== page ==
Mussolini’s Cities: Internal Colonialism in Italy, 1930-1939

by Federico Caprotti

Table of Contents

List of Figures


Chapter 1: Fascism and the Pontine Marshes

1.1 Introduction

1.2 Fascism’s unstable ideology

1.2.1 Ideology, elites and illusion

1.3 Fascism, modernity and modernization

1.3.1 Modernity, futurism and fascism

1.3.2 Nationalism and national identity

1.4 Metaphors of war

1.5 Fascism, nature and the city

1.5.1 Nature and the city

1.5.2 New Towns: building spectacle

1.5.3 Lights, camera, action: New Towns through the cinematic eye

1.6 Spectacular visions

Chapter 2: Fascism, the City and Nature

2.1 Fascism, modernity and nature

2.1.1 Pope, Latour and hybrids

2.1.2 Nature in the Pontine Marshes

2.1.3 Domination and colonization

2.2 Fascism and the city

2.2.1 All roads lead to Milan

2.2.2 Fascism in Milan

2.2.3 Urban discontents: fascism against the city

2.2.4 Fascism and the city: rurality, order and evolutionary rhetoric

2.3 Ruralizzazione and strategic urbanism

2.3.1 Ruralizzazione and demography: the missing link between city and nature

2.3.2 Strategic urbanism

2.4 The sterile city

Chapter 3: The Pontine Marshes project: land reclamation and the technological support network

3.1 Introduction

3.1.1 The institutional framework of land reclamation

3.2 Land reclamation and the technological support network

3.2.1 The land reclamation project in the Pontine Marshes

3.3 Urban nature: the technological support network

Chapter 4: Battling Nature: Malaria in the Marshes

4.1 Nature, malaria and technological networks

4.2 Roots in time: transforming a millennial landscape

4.3 Fascism and the mosquito

4.4 Technological networks and the creation of a ‘second nature’ in the marshes

4.4.1 Assessing fascism’s antimalaria project in the Pontine Marshes

4.5 Conclusion

Chapter 5: Mediterranean Utopias: Planning and Architecture in New Towns

5.1 Introduction

5.2 Ruralization, reclamation and demography

5.3 Defining a population problem

5.4 Integral New Towns

5.5 New Town plans

5.5.1 Mediating fascism: New Town architecture and iconography

5.5.2 New Towns and ruralization

5.5.3 Symbols on the urban landscape

5.6 Conclusion: destructive creation

Chapter 6: Hegemony at work: coerced migration to the Pontine Marshes

6.1 Introduction

6.2 Hegemony, demography and coercion

6.3 Internal colonization: the Pontine Marshes

6.4 Coercion: selecting colonists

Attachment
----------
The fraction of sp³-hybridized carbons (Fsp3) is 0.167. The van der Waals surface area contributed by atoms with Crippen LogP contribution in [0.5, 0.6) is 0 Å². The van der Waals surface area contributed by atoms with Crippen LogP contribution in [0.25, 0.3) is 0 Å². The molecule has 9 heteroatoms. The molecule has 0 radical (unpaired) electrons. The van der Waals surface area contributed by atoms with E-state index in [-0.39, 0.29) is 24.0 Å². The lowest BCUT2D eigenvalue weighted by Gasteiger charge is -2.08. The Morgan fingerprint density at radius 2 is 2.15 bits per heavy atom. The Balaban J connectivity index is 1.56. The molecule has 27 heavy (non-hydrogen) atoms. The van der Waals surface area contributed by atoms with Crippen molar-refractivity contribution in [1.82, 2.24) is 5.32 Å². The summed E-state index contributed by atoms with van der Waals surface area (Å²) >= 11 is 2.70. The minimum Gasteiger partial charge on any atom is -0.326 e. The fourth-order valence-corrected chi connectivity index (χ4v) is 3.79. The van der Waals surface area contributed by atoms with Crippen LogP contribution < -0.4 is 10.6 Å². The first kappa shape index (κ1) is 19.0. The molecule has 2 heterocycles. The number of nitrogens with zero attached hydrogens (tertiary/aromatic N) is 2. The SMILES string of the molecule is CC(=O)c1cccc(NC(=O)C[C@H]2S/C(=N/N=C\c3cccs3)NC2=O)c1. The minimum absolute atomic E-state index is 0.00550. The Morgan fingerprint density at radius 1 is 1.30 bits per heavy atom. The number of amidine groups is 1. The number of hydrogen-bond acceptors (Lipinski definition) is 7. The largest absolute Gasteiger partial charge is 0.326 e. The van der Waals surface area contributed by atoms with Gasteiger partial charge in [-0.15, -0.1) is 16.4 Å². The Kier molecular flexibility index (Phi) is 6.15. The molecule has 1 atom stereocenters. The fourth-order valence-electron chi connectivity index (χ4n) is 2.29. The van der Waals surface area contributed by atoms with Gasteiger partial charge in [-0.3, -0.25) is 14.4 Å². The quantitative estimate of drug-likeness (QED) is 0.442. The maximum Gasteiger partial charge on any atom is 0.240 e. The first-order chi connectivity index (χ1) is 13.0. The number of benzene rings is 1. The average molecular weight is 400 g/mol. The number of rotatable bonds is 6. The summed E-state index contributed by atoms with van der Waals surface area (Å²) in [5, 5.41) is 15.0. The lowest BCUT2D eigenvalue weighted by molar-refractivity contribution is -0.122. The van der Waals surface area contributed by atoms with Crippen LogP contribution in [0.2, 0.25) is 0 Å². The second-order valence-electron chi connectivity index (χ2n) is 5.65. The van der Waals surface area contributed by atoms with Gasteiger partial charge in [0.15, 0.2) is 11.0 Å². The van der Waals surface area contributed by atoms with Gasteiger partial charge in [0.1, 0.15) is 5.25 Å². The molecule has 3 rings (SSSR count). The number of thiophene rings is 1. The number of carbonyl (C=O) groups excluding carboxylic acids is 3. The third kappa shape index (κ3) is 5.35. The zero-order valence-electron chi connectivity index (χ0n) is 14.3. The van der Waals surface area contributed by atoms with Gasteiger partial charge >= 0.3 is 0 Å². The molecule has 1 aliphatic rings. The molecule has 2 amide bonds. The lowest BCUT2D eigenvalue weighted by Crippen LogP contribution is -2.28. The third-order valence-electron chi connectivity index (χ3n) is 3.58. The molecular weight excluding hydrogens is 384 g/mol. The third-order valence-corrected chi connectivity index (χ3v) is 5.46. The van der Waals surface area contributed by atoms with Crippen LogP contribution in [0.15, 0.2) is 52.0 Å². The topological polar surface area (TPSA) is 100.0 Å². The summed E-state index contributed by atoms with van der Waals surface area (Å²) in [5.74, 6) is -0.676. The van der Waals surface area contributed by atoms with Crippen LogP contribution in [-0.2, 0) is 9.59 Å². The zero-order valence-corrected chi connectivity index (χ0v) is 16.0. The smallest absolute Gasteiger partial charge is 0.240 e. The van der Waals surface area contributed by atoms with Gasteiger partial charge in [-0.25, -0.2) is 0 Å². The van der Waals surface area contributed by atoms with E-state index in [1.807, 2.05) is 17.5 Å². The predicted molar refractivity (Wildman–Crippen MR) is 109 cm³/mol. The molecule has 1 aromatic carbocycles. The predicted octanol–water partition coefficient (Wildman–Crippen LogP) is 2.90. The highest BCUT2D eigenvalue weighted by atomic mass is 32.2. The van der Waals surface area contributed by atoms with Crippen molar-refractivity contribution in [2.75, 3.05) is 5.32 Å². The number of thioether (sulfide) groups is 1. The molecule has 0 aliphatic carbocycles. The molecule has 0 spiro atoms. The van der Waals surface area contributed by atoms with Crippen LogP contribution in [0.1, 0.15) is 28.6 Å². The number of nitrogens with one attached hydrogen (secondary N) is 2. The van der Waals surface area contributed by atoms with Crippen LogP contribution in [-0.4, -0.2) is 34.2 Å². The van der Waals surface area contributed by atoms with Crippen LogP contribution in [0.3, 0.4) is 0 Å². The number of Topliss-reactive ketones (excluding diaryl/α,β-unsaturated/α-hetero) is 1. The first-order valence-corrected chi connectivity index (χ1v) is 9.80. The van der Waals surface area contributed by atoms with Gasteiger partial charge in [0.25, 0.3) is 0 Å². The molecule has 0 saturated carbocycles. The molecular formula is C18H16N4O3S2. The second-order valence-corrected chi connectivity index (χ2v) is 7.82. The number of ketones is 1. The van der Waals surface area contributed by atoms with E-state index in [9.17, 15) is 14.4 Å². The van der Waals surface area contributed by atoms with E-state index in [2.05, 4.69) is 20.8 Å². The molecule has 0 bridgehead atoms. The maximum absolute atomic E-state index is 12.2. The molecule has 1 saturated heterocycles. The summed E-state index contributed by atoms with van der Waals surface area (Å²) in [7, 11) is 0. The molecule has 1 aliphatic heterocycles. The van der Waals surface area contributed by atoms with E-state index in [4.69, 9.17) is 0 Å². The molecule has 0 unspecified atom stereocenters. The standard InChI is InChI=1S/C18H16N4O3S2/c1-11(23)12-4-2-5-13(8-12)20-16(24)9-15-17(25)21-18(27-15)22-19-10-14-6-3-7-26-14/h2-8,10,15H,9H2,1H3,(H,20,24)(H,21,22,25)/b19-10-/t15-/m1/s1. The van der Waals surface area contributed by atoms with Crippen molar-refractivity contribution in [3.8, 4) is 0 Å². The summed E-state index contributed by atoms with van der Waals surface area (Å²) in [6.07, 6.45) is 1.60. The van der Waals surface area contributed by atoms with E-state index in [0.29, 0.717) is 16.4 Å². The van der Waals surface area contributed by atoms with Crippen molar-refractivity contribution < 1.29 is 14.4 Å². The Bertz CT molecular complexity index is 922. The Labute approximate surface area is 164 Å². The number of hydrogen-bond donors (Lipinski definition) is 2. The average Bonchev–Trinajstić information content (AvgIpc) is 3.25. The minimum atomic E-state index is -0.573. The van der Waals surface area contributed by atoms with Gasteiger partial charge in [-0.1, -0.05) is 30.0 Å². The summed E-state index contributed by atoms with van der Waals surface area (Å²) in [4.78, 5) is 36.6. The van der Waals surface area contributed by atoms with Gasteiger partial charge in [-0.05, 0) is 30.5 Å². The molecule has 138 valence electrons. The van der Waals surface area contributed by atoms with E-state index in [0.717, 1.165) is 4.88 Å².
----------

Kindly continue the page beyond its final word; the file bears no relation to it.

6.5 Colonising wilderness: population and migration

6.5 Conclusion

Chapter 7: Marketing the Project

7.1 Representation and newsreel propaganda

7.2 The iceberg shape of fascist culture

7.3 Technology and the mastery of nature

7.3.1 Blowing up nature: representing land reclamation

7.3.2 Subjugation of nature: the technological support network

7.3.3 Nature: the modern contradiction

7.4 Representing idyllic nature

7.4.1 Cinematic nature in the Pontine Marshes

7.4.2 Idyllic rural life

7.4.3 Mussolini’s role

7.5 New Towns: enduring contradictions

7.5.1 New Towns, new people

7.5.2 Representations of the urban arena

7.5.3 The masses and Romanitá

7.5.4 Techno-cities

7.6 Hybridisation, cinema and the city

Chapter 8: Scipio Africanus: Film, Internal Colonization and Empire

8.1 Introduction

8.2 Film, internal colonization and Empire

8.3 Internal colonization and the Pontine Marshes

8.4 Beating Hannibal at his own game: film, internal colonization and fascist imperialism

8.5 Scipio the African: the link between Roman imperial reality and fascist imperial ambition

8.6 Conclusion

Chapter 9: Conclusions

9.1 Fascism and nature

9.1.1 Fascism and the city

9.1.2 Newsreels: windows into modern contradictions

9.1.3 Crossing the divide

9.2 Enduring debate

9.2.1 Newsreels, context, and the audience

9.2.2 Interpretative difficulties

9.2.3 Archival research and interviews

9.3 Wider horizons

9.3.1 Impact of fascist cultural politics

9.3.2 Fascism, science and malaria

9.3.3 Society, culture and science: interdisciplinary research

9.4 Closing note




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